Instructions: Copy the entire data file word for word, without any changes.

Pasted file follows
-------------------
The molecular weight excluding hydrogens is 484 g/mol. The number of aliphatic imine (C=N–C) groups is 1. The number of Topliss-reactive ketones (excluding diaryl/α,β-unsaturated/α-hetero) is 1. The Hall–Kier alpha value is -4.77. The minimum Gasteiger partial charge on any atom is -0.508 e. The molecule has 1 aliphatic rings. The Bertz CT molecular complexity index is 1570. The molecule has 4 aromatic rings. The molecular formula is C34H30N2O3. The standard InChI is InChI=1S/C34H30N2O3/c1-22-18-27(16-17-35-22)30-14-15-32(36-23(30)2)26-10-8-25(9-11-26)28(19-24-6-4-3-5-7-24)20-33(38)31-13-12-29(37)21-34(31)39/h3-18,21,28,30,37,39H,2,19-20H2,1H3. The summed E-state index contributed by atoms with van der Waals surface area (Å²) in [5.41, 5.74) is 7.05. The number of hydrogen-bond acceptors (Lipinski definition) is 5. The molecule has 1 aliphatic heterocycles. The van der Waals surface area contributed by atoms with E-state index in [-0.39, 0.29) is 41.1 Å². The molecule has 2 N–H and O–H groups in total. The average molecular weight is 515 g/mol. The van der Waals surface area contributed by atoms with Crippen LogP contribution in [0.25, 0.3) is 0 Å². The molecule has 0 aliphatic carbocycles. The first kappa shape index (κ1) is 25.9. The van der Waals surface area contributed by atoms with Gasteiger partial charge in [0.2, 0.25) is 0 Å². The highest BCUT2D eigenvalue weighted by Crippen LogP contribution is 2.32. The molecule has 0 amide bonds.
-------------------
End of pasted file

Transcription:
The molecular weight excluding hydrogens is 484 g/mol. The number of aliphatic imine (C=N–C) groups is 1. The number of Topliss-reactive ketones (excluding diaryl/α,β-unsaturated/α-hetero) is 1. The Hall–Kier alpha value is -4.77. The minimum Gasteiger partial charge on any atom is -0.508 e. The molecule has 1 aliphatic rings. The Bertz CT molecular complexity index is 1570. The molecule has 4 aromatic rings. The molecular formula is C34H30N2O3. The standard InChI is InChI=1S/C34H30N2O3/c1-22-18-27(16-17-35-22)30-14-15-32(36-23(30)2)26-10-8-25(9-11-26)28(19-24-6-4-3-5-7-24)20-33(38)31-13-12-29(37)21-34(31)39/h3-18,21,28,30,37,39H,2,19-20H2,1H3. The summed E-state index contributed by atoms with van der Waals surface area (Å²) in [5.41, 5.74) is 7.05. The number of hydrogen-bond acceptors (Lipinski definition) is 5. The molecule has 1 aliphatic heterocycles. The van der Waals surface area contributed by atoms with E-state index in [-0.39, 0.29) is 41.1 Å². The molecule has 2 N–H and O–H groups in total. The average molecular weight is 515 g/mol. The van der Waals surface area contributed by atoms with Crippen LogP contribution in [0.25, 0.3) is 0 Å². The molecule has 0 aliphatic carbocycles. The first kappa shape index (κ1) is 25.9. The van der Waals surface area contributed by atoms with Gasteiger partial charge in [0.2, 0.25) is 0 Å². The highest BCUT2D eigenvalue weighted by Crippen LogP contribution is 2.32. The molecule has 0 amide bonds.